Homily for 5th Sunday in Ordinary Time 2007
It can be very frustrating when the answering machine does not work. You miss calls and people get anxious. Then the computer can die on you right in the middle of some work. But all these vagaries of machinery are not the real problems of life as we know. Whenever priests gather talking about their parishes or the ministers of other churches talking about their congregations they do not usually talk about their computer failures. They all talk about the same things. Our real problems are the same. They are always about how people relate and use their gifts within the Church.
It can be our mistakes that upset things. Or it can be misunderstandings or impatience, stubborness or jealousy or pride by any one of us that cause conflict and divisions. Sometimes it can injure or destroy communities which takes a long time to rebuild.
Over the last couple of Sundays we have read from St Paul's first letter to the Corinthians speaking about the Body of Christ. He described that image in great detail a couple of weeks ago. He talked about the many different parts of a body and how they depend on one another. Then last Sunday he continued speaking about the variety of gifts in the Body of Christ and how they matter little if there is not love.
Now in the reading today he turns to another source of division in the Corinthian church: the resurrection of the dead. Maybe they inherited the differences from their Jewish past in which some believed in a resurrection and some didn't. He reminds them of what he handed on to them and how central it is to their faith in Jesus Christ.
That faith began on the shores of Lake Galilee.
Simon and his companion's nets were empty after fishing all night. Night is the best time for fishing. Why would they imagine that to try again in daylight would be any better? Their response to Jesus suggestion was not out of the blue. They obviously had been listening to Jesus as he sat in their boat and preached to the people on the shore. They recognised a rabbi when they heard one. So they could call Jesus "Master." As a result they were open to hear his request to set out into deep water and put out their nets again. They did and there was an amazing catch of fish.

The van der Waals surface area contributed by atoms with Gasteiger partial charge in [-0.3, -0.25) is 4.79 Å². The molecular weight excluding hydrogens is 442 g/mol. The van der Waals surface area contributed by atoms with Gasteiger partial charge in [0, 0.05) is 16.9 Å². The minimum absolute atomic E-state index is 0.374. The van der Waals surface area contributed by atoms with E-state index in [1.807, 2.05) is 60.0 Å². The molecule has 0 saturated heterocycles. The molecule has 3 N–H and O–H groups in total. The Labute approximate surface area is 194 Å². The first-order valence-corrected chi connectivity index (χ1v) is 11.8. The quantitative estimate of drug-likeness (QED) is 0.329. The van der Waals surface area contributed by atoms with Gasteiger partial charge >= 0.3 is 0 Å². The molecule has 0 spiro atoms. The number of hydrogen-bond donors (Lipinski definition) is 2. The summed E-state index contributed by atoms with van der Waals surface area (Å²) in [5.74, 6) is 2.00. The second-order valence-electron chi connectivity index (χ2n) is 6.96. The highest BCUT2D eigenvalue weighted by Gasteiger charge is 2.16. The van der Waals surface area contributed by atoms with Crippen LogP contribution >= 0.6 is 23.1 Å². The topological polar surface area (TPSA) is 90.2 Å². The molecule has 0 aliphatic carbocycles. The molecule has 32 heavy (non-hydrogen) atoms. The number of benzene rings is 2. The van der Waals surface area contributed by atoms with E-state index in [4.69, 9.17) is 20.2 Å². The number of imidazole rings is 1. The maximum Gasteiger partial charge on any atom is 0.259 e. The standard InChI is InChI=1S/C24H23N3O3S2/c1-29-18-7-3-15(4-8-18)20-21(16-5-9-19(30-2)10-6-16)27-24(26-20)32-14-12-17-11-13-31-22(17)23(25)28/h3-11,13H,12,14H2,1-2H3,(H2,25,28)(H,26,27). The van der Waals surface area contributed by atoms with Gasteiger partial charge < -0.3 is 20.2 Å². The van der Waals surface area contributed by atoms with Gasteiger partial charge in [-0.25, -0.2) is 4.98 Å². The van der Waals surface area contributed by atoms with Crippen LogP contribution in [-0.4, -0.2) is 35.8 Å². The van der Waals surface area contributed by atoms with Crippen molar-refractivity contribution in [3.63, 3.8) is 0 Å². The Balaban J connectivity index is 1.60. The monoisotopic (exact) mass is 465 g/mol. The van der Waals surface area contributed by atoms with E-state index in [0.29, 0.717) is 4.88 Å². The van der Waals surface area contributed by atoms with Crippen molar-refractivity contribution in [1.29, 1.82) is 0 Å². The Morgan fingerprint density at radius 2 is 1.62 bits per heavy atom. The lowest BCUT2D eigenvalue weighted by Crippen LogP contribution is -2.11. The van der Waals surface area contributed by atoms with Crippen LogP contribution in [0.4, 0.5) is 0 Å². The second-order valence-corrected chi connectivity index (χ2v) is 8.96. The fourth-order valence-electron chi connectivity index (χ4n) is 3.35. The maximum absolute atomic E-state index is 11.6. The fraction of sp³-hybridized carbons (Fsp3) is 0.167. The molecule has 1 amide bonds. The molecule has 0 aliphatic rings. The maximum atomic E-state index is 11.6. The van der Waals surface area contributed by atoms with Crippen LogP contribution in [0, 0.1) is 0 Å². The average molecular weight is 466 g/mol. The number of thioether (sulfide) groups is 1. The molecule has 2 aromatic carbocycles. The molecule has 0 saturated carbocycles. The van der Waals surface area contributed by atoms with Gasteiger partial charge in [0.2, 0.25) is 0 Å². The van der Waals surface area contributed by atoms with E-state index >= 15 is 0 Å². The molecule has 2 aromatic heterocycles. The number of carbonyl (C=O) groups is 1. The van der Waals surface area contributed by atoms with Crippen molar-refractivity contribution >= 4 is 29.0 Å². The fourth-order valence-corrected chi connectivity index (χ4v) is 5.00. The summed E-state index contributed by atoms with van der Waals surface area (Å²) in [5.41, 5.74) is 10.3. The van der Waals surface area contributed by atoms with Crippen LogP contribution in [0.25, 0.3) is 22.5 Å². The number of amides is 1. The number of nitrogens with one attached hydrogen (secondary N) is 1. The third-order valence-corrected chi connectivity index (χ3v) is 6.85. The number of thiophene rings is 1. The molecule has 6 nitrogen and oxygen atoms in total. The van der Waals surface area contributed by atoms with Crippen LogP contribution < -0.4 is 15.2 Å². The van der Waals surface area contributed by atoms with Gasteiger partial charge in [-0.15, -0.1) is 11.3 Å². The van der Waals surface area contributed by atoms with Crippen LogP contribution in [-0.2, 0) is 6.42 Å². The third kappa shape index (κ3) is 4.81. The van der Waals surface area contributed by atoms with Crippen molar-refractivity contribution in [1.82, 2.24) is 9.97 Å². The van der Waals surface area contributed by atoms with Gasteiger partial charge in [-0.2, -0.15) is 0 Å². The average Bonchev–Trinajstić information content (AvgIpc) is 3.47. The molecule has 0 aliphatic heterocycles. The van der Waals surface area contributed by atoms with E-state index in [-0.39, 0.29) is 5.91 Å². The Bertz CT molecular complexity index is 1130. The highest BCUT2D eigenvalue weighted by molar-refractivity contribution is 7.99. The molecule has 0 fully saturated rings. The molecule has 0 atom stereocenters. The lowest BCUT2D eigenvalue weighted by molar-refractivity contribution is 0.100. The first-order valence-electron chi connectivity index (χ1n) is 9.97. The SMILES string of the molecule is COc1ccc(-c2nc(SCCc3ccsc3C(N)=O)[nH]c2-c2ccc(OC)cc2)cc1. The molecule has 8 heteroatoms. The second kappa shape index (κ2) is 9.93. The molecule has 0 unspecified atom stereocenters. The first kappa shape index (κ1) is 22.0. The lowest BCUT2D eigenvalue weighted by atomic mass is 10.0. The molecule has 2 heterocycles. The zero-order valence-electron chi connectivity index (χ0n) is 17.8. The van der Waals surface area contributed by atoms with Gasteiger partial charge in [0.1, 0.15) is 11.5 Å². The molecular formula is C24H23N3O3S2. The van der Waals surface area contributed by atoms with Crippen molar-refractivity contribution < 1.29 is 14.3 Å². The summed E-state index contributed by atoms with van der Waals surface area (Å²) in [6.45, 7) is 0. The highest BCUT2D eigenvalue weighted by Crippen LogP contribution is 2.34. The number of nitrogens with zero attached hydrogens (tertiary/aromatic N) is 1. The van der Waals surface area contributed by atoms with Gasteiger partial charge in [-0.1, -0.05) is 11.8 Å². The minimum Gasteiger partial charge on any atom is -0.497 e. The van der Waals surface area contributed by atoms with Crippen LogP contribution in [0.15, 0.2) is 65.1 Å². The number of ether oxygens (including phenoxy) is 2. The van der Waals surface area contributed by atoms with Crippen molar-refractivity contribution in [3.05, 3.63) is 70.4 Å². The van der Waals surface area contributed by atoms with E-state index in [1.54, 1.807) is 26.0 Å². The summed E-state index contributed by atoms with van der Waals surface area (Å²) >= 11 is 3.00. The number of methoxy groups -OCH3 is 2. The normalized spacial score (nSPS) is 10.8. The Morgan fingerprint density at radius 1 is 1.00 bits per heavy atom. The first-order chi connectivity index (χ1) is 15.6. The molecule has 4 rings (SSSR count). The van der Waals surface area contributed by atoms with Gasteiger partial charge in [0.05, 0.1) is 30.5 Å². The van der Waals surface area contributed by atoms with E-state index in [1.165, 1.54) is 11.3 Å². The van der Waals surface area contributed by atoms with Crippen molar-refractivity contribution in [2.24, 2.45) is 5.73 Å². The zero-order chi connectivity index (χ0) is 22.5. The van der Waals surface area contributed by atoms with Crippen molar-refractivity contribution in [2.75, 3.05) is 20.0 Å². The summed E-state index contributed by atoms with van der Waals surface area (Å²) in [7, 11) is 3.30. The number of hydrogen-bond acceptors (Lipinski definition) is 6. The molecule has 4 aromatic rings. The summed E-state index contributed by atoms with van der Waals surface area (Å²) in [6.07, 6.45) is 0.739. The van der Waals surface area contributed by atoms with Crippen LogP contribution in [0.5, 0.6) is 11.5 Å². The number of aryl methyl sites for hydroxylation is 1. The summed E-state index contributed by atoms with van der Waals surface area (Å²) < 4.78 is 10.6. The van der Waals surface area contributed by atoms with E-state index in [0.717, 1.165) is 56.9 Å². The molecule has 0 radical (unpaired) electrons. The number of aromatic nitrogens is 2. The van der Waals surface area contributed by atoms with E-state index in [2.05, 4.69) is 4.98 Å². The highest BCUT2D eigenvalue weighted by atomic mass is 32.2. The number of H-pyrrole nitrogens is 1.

This becomes a point of a parable for Jesus and he calls them. Their nets were empty but when Jesus sends a disciple on a mission the disciple is guaranteed a full net of fish. Just as Simon was well caught in Jesus' net so he in turn will be a fisher of people. Now Simon is called "Simon Peter". A new name for a new vocation. And Peter can address Jesus as "Lord".
There is no call without a mission. We do not just receive the grace of faith for ourselves. It is immediately directed beyond ourselves to other people. It cannot survive bottled up inside us. It is like the talent that if it is buried helps no one.
Our faith in the crucified and risen Lord is what Paul preached. It is what the Church continues to preach. In our reading from Paul today we have the beginnings of what would eventually become the Apostles Creed: Paul's simple statement that Jesus was crucified and died and was raised. But this is not just a statement to be beleived. Rather, it is about a person to listen to, to follow and be sent. Anythings short of that is an impoverished faith.
There is an emphasis in the Chuch these days on community, liturgy as a work for the whole community, prayer and sharing of faith together, Sacramental Preparation in groups, ecumenism and many other things. This trend finds its origin in the conscious decision taken by the Church over the last few decades to make discipleship and mission the very definition of what the Church is. That we have not always succeeded does not mean it is a wrong direction. It is an insight that has given enormous energy to the Church and continues to do so.
Christ died for us and for all people that we might have life. He did not do it for his own self-agrandisement. We are called to follow and live the same way.